|Publication number||US6523335 B2|
|Application number||US 09/841,203|
|Publication date||Feb 25, 2003|
|Filing date||Apr 24, 2001|
|Priority date||Apr 24, 2001|
|Also published as||US20020152734|
|Publication number||09841203, 841203, US 6523335 B2, US 6523335B2, US-B2-6523335, US6523335 B2, US6523335B2|
|Inventors||Richard F. Vanderipe|
|Original Assignee||Richard F. Vanderipe|
|Export Citation||BiBTeX, EndNote, RefMan|
|Patent Citations (18), Referenced by (11), Classifications (6), Legal Events (3)|
|External Links: USPTO, USPTO Assignment, Espacenet|
The present invention relates generally to the field of rollers movable across a grassy lawn.
A variety of rollers have been devised for moving across the ground to flatten dirt and obstacles. When a roller is pulled across a grassy lawn, the grass is caused to assume a bent condition and thus, when the roller is pulled in a first direction and then in a second reverse direction, an aesthetic pleasing striped pattern is provided by rows of grass being bent in opposite directions. Typically, lawn care professionals utilize rollers to provide this cosmetic appearance. The rollers are fixedly mounted to relatively large and heavy lawn cutting devices.
A number of U.S. patents have been granted on lawn roller or compacting devices. For example, U.S. Pat. No. 4,749,305 issued to Brown discloses an earth compactor drum whereas U.S. Pat. No. 4,208,151 issued to Cross discloses a motorized device designed solely for rotating and moving a heavy drum across the lawn. U.S. Pat. No. 4,481,757 issued to Tsuchiya discloses a powered lawn mower having a roller mounted in front of the mower to condition the grass prior to being engaging by the mower blades. A riding type mower designed to mow greens on golf courses and having a roller affixed thereto is disclosed in U.S. Pat. No. 5,261,213 issued to Humphrey. U.S. Pat. No. 4,638,622 issued to Smith and U.S. Pat. No. 5,870,888 issued to Pugh disclose rollers mounted rearwardly to the lawn mower housing.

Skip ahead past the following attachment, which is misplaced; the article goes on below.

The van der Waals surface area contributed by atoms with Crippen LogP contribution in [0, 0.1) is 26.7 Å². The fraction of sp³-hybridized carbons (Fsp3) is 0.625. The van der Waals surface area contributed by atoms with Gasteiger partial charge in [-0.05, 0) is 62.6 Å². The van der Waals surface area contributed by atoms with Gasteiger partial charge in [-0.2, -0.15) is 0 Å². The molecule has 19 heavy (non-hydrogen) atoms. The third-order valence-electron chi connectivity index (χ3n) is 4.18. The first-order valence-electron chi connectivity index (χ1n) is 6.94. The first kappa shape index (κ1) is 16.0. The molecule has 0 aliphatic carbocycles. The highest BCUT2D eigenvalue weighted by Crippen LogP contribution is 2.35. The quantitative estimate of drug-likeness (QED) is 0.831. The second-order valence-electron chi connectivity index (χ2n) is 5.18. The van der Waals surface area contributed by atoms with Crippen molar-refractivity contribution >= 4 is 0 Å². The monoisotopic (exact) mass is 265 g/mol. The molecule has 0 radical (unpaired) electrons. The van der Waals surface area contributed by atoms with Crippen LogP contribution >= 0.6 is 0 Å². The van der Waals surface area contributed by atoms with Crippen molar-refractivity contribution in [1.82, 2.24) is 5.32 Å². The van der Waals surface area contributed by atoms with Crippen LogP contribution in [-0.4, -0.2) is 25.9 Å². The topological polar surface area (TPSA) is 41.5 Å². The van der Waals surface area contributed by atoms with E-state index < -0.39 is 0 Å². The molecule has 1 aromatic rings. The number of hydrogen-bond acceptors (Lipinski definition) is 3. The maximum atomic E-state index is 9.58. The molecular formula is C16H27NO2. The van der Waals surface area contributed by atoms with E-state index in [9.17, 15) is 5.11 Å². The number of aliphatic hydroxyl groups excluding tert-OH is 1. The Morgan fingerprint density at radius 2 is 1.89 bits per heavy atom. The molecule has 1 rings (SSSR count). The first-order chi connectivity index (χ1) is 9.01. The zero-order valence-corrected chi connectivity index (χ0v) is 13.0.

The prior lawn rollers are characterized in that the roller is designed to fit a specific vehicle or lawn mower and is not readily adaptable to a variety of different sizes of lawn mowers. Most lawns are cut by homeowners who own a variety of different types, shapes and sizes of lawn mowers. What is needed is a roller having a universal mount that may be easily secured and adapted to mount to the variety of different types of lawn mowers. Disclosed herein is a universal mount having a roller attached thereto that includes adjustable means to secure the roller to the lawn mower.
In order to ensure uniform rolling of the grass, it is desirable to limit bouncing of the roller relative to the ground as the roller is pulled across the lawn by the lawn mower. Thus, the universal mount disclosed herein is designed to limit bouncing with the roller moving vertically relative to the ground only when the universal mount arms pivot on the lawn mower housing.
One embodiment of the present invention is the combination of a lawn mower having a frame portion with opposite sides and a roller having a cylindrical main body with opposite ends and sufficient weight to bend grass downwardly to a bent condition after the roller is moved thereacross. A universal mount has a pair of opposed roller mounts rotatably securing the roller thereto. The universal mount further has two forwardly extending arms attached to the opposite sides of the frame portion positioning the roller behind the lawn mower. Fasteners adjustably mounted to the mounts secure the arms in position limiting relative motion between the arms once the arms have been spaced apart on the universal mount to locate the frame portion therebetween.